In spring 2009, I was invited to debate “torture” with Jon Stewart on “The Daily Show.” He gave me an opportunity to make a case with which he vehemently disagreed. He didn’t spout prepackaged sound bites — he presented thoughtful counterarguments. Not many television talk show hosts are willing — or able — to do that.

Karl Rove, a personable fellow who was deputy chief of staff in George W. Bush's White House and is sometimes credited with being the genius of George W.'s success, turns out to be a big fan of "rectal feeding," as used by the CIA to persuade terror suspects to spill their secrets.  (Associated Press/File)

Be careful who takes you to lunch

- The Washington Times

Lunch can sometimes be a big deal in Washington. Lunch is where alliances are struck, deals are made, and sometimes where foes become more or less friends over a shrimp cocktail or a chicken salad at the Palm. But if Karl Rove invites you to lunch, be sure you get to pick the restaurant.

Illustration on Saudi Arabia's strategic use of its oil supply by Linas Garsys/The Washington Times

Saudis allow falling oil prices to squeeze archrival Iran

Conventional wisdom in Western capitals holds that Saudi Arabia has held firm in sessions with its OPEC partners against lowering production — which would restore higher prices — in order to maintain its market share in countries belonging to the Organization for Economic Co-operation and Development and to dissuade investors from pouring more money into growing North American shale and tar sands production.

Related Articles

Hill squabbles cost Americans — again

"Dereliction of duty" and "a pox on both their houses" are the phrases that come to mind in reviewing the most recent actions of tragic comedy in what we call Congress ("Leadership courts centrist support for $1.1T spending bill as shutdown looms," Web, Dec. 10).

Illustration on impending EPA regulatory takeover of U.S. "waterways" by Alexander Hunter/The Washington Times

A vast land grab to ‘protect’ water

In November, comments closed on a proposal by the Environmental Protection Agency and the U.S. Army Corps of Engineers to redefine "waters of the United States," as set forth in the Clean Water Act of 1977. While Sen. Edmund Muskie, Maine Democrat, author of the 1977 law, required 88 pages for his entire statute, this spring's Federal Register notice ran 370 pages, not counting appendixes, one of which hit 300 pages alone. Little wonder the new "wetland" rules have generated controversy and a likely Supreme Court case.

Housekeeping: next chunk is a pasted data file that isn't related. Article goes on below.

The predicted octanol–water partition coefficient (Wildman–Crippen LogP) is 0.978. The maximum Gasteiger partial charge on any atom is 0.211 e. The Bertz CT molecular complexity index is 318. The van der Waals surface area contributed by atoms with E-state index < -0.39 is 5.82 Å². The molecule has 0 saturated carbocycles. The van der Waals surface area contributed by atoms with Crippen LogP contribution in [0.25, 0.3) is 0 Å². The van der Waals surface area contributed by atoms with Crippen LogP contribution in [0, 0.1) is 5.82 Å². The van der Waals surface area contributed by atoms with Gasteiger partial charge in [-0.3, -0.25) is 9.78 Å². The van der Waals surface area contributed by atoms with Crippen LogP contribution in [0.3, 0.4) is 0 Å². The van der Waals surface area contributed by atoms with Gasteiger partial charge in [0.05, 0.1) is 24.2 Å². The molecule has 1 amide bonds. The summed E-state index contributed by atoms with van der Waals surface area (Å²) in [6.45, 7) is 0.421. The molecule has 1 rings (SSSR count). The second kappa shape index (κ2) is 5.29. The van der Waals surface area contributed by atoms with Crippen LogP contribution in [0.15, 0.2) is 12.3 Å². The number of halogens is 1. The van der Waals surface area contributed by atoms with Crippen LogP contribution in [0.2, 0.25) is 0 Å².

ACLU's Gift of Starvation Illustration by Greg Groesch/The Washington Times

The ACLU’s Christmas gift to orphans

When a local charity teamed up with a middle school in San Marcos, California, to raise money to feed orphans in Africa, they didn't expect to take any heat. But the ACLU caught wind of the project and blew it to kingdom come. In a threatening letter Nov. 20, the ACLU warned the school to stop aiding the group or face legal trouble. It's all because the charity is infected secondhand with the virus known as Christianity.

Jumping the Tax Code Illustration by Greg Groesch/The Washington Times

Special interest pleading via the tax code is government at its worst

The latest disgrace out of Capitol Hill in this lame-duck session is the "tax extenders" bill. This has become an annual Washington ritual with Congress waiting until the very last minute to approve dozens of expiring tax credits, deductions and loopholes. It is a microcosm of everything wrong with the way Congress operates.

Liberal Bully of the Week: Sen. Dianne Feinstein

Remember how Democrats and their media pals told you Benghazi was "old news" five minutes after it happened, and only right-wing Fox News fans still cared about what actually happened? Well, now they're saying the hottest story in town is a report by Senate Democrats on CIA interrogations that happened over 10 years ago. Some old news is a lot fresher than other old news.

BOOK REVIEW: 'Mao's Revolution and America's Fateful Choice'

Who was to rule China after Japan's surrender? The ruling Nationalists were led by Generalissimo Chiang Kai-shek, but their writ did not run to many parts of the country. The Communists had controlled China's northern provinces for most of the war, and the alliance between the Communists and the Nationalists had been fragile.

Iran nuclear cheating calls for more missile defense

Iran is once again showing the world its leaders can't be trusted ("U.S. condemns Iran's detention of Washington Post reporter Jason Rezaian," Web, Dec. 7). They jail American journalists for no reason. And now they are allegedly cheating on the interim nuclear sanctions agreement that recently extended peace talks.

Al Sharpton, Eric Holder, Louis Farrakhan set back race relations progress